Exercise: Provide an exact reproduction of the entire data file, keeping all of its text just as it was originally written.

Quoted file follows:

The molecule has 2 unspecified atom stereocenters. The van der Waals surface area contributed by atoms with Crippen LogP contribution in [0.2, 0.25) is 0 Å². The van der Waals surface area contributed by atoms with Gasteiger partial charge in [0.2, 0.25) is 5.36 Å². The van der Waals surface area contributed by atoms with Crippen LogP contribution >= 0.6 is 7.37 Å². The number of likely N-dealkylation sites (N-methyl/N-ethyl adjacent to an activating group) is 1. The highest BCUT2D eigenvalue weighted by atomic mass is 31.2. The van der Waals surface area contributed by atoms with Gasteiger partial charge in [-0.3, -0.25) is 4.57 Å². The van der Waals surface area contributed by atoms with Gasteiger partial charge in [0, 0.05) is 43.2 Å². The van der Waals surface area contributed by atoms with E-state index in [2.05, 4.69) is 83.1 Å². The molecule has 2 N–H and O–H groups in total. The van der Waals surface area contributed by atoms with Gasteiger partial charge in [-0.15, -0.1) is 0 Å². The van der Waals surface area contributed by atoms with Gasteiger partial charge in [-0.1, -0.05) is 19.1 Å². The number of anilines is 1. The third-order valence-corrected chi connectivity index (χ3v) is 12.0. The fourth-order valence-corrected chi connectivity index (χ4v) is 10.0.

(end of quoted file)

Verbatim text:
The molecule has 2 unspecified atom stereocenters. The van der Waals surface area contributed by atoms with Crippen LogP contribution in [0.2, 0.25) is 0 Å². The van der Waals surface area contributed by atoms with Gasteiger partial charge in [0.2, 0.25) is 5.36 Å². The van der Waals surface area contributed by atoms with Crippen LogP contribution >= 0.6 is 7.37 Å². The number of likely N-dealkylation sites (N-methyl/N-ethyl adjacent to an activating group) is 1. The highest BCUT2D eigenvalue weighted by atomic mass is 31.2. The van der Waals surface area contributed by atoms with Gasteiger partial charge in [-0.3, -0.25) is 4.57 Å². The van der Waals surface area contributed by atoms with Gasteiger partial charge in [0, 0.05) is 43.2 Å². The van der Waals surface area contributed by atoms with E-state index in [2.05, 4.69) is 83.1 Å². The molecule has 2 N–H and O–H groups in total. The van der Waals surface area contributed by atoms with Gasteiger partial charge in [-0.15, -0.1) is 0 Å². The van der Waals surface area contributed by atoms with Gasteiger partial charge in [-0.1, -0.05) is 19.1 Å². The number of anilines is 1. The third-order valence-corrected chi connectivity index (χ3v) is 12.0. The fourth-order valence-corrected chi connectivity index (χ4v) is 10.0.